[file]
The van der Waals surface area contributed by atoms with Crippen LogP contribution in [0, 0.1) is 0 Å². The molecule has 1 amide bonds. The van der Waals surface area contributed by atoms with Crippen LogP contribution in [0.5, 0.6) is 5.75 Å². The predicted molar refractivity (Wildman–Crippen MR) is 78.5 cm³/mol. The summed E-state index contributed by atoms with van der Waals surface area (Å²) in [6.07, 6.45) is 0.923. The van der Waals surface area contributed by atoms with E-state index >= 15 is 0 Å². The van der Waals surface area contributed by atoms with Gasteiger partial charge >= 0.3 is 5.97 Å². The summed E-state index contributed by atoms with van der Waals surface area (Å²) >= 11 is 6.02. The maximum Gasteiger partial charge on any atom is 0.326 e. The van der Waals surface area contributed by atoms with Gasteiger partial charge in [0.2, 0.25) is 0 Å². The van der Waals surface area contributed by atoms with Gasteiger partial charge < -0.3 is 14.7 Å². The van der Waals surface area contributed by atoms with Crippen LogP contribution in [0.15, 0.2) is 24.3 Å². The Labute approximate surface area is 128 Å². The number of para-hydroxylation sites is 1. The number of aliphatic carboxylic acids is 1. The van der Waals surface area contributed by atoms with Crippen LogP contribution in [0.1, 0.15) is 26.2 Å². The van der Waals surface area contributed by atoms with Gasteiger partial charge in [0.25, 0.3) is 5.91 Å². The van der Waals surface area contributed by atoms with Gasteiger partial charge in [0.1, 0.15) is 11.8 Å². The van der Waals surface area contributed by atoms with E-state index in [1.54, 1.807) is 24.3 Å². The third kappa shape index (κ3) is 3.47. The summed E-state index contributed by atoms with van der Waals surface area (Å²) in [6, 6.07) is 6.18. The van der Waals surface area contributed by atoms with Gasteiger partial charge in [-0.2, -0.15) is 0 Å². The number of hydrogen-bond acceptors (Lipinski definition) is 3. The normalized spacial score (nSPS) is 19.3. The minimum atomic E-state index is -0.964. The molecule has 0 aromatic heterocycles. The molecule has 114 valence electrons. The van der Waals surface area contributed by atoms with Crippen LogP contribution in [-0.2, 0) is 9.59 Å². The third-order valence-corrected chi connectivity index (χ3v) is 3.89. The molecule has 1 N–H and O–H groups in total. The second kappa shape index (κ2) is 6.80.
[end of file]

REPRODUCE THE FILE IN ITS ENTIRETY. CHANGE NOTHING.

The van der Waals surface area contributed by atoms with Crippen LogP contribution in [0, 0.1) is 0 Å². The molecule has 1 amide bonds. The van der Waals surface area contributed by atoms with Crippen LogP contribution in [0.5, 0.6) is 5.75 Å². The predicted molar refractivity (Wildman–Crippen MR) is 78.5 cm³/mol. The summed E-state index contributed by atoms with van der Waals surface area (Å²) in [6.07, 6.45) is 0.923. The van der Waals surface area contributed by atoms with E-state index >= 15 is 0 Å². The van der Waals surface area contributed by atoms with Gasteiger partial charge >= 0.3 is 5.97 Å². The summed E-state index contributed by atoms with van der Waals surface area (Å²) >= 11 is 6.02. The maximum Gasteiger partial charge on any atom is 0.326 e. The van der Waals surface area contributed by atoms with Gasteiger partial charge in [0.2, 0.25) is 0 Å². The van der Waals surface area contributed by atoms with Gasteiger partial charge < -0.3 is 14.7 Å². The van der Waals surface area contributed by atoms with Crippen LogP contribution in [0.15, 0.2) is 24.3 Å². The Labute approximate surface area is 128 Å². The number of para-hydroxylation sites is 1. The number of aliphatic carboxylic acids is 1. The van der Waals surface area contributed by atoms with Crippen LogP contribution in [0.1, 0.15) is 26.2 Å². The van der Waals surface area contributed by atoms with Gasteiger partial charge in [0.25, 0.3) is 5.91 Å². The van der Waals surface area contributed by atoms with Gasteiger partial charge in [0.1, 0.15) is 11.8 Å². The van der Waals surface area contributed by atoms with E-state index in [1.54, 1.807) is 24.3 Å². The third kappa shape index (κ3) is 3.47. The summed E-state index contributed by atoms with van der Waals surface area (Å²) in [6, 6.07) is 6.18. The van der Waals surface area contributed by atoms with Gasteiger partial charge in [-0.2, -0.15) is 0 Å². The number of hydrogen-bond acceptors (Lipinski definition) is 3. The normalized spacial score (nSPS) is 19.3. The minimum atomic E-state index is -0.964. The molecule has 0 aromatic heterocycles. The molecule has 114 valence electrons. The van der Waals surface area contributed by atoms with Crippen LogP contribution in [-0.2, 0) is 9.59 Å². The third-order valence-corrected chi connectivity index (χ3v) is 3.89. The molecule has 1 N–H and O–H groups in total. The second kappa shape index (κ2) is 6.80.